• “In Terrence Malick’s cool, sometimes brilliant, always ferociously American film… Kit and Holly take an all-American joyride across the upper Middle West.” —New York Times

90% audience score on the Tomatometer
• “A sip of sparkling champagne in a moviegoing summer of mostly cheap red wine for teenage winos.” —New York Observer
• “The Dinner Game is the funniest film this season.” —San Francisco Chronicle


As we wait for dusk to fall, we will be regaled by some — but not too many — poets, who will show us what happens when you take cinema itself as your muse.


July 7, 2016
Northfield Drive-In Theatre
981 Northfield Road, Hinsdale, NH 03451
(One reasonably interesting conversation away from downtown Amherst)
Doors at 7:00p. Event commences 7:45ish. First movie begins at dusk.
Cinephiles will be gathering at 6:30p on the night in question at the Amherst Middle School parking lot for car-pooling and random high-fiving. Caravan departs at 6:45p, led by the Amherst Live poetry limo.
Rain or shine


1. You have never seen Terrence Malick’s Badlands.

You are done. Your decision is made. Buy your tickets now.

2. You have seen Terrence Malick’s Badlands, but not in a while, and certainly never at a drive-in, where the pines stand dark against the stars.

Again: Done. Get your tickets immediately.

3. You saw Terrence Malick’s Badlands last night, at a drive-in, where the pines stand dark against the stars.

Well, sure, but did you see it alongside a fun, frothy French film and the mad ravings of a squad of lubricated poets?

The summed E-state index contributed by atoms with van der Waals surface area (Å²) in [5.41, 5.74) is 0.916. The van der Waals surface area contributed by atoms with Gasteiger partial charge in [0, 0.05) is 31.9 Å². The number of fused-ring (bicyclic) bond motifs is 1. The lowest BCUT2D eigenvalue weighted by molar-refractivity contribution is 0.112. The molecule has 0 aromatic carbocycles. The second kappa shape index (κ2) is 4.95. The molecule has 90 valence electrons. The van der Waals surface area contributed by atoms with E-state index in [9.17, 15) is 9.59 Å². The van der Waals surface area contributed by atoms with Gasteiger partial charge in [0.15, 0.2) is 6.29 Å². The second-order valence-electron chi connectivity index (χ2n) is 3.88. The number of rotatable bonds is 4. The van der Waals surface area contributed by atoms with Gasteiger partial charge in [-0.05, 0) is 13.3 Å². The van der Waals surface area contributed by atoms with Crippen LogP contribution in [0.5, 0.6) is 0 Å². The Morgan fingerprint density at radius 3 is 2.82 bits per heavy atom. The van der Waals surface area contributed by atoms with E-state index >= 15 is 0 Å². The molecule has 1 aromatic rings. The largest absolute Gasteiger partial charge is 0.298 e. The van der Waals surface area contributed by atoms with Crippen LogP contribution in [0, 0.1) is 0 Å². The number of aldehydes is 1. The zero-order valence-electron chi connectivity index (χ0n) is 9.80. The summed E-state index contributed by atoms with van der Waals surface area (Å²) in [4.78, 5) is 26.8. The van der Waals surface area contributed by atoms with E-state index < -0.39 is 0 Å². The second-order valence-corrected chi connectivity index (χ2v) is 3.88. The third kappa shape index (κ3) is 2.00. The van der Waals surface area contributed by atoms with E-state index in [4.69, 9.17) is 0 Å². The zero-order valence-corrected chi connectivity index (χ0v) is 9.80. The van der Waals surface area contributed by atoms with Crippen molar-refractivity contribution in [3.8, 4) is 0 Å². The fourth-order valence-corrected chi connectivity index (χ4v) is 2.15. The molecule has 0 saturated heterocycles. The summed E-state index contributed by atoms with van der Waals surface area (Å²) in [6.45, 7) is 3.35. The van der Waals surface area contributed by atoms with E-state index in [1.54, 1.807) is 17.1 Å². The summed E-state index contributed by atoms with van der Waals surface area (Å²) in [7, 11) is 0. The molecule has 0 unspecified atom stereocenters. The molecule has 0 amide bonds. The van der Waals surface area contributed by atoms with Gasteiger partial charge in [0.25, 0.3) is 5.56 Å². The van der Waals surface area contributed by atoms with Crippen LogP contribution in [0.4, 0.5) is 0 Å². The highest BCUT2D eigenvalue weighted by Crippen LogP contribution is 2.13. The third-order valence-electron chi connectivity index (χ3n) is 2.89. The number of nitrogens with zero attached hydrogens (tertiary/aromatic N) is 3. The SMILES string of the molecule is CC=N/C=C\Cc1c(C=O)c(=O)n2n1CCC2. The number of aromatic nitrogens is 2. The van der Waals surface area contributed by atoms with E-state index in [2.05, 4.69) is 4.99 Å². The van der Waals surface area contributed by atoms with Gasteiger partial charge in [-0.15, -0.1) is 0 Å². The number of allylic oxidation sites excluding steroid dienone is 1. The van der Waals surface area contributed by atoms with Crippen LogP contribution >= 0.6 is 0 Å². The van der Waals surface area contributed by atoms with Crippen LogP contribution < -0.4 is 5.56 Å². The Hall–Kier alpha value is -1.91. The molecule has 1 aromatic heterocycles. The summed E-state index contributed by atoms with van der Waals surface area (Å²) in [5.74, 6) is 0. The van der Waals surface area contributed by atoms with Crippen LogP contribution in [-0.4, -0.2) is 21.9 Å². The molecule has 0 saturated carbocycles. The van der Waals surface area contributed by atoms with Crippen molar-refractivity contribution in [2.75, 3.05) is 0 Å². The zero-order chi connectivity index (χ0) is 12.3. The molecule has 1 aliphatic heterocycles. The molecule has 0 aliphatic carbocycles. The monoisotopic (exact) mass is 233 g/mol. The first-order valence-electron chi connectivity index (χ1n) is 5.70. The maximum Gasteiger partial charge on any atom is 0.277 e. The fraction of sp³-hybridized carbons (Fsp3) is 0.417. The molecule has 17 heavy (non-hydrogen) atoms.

General Admission
$13 in advance. $15 at the gate, pending availability.

Poetry & Prosecco Package
$50 in advance only. The PPP entitles you to a debauched limo ride to and from the event in the company of our poets, together with certain quantities of Prosecco. Limo departs from the middle school parking lot at 6:45p sharp. Limited tickets available.


• Lawn chairs (so you can sit close — there will be subtitles)
• Bug repellent
• Refreshments of your choosing (Pairing tip: Prosecco + house fries)
• Sweatshirt and/or lap blanket
• Ticket stubs
• That wide-eyed childlike wonder


Camden Sound: providing professional sound engineering for live performance in the Valley!

Michael’s Limo: limousines for any occasion! (Limos, we feel, are a tragically underutilized luxury.)

Amherst Copy & Designworks: happiness guaranteed!

* VIP ticket holders only!

Live-Blogging the Parking Forum 2.0

Parking Forum 2.0 baby! It’s on!

First the good news: “We do believe this should require at least one more session.” Yes! Parking Forum 3.0! [OB]

We open with a word cloud. In which every word is the same size except for ‘parking’, ‘management’, and ‘system’. Which are larger. Still, the cloud imagery is calming. [OB]

The Unitarian is the ideal venue for a parking forum, it bears pointing out. What other denomination has the resilience to accommodate the subtleties and contradictions of parking? [OB]

Ah, talk now turns to the mythical 9-hour meters. Yes, they exist. They are out there. And color-coding them would certainly help make their location more obvious. But wouldn’t that also level the playing field rather too much? [OB]

Prominent ‘Parking’ signs expected to be completed by spring. This should help visitors, if not residents…

Talking of creating a visitor’s map of Amherst that highlights parking and other attractions. Paging Rhys Davies… [OB] http://bit.ly/1AJYG3q

Evidently there are areas that are ‘regulated by the absence of signs.’ This strikes one as a highly efficient form of regulation. Anyway, if there are no signs, you can park there. Assuming where the signs aren’t is on a street, presumably. [OB]

Here we go. The big ticket item. Talk of a new parking facility. Do we need it and where would it go. Must obtain new data. We think we have a lot of supply now but what of the future? May need to re-establish parking commission or parking committee to carry this forward. Don’t all jump up at once. [OB]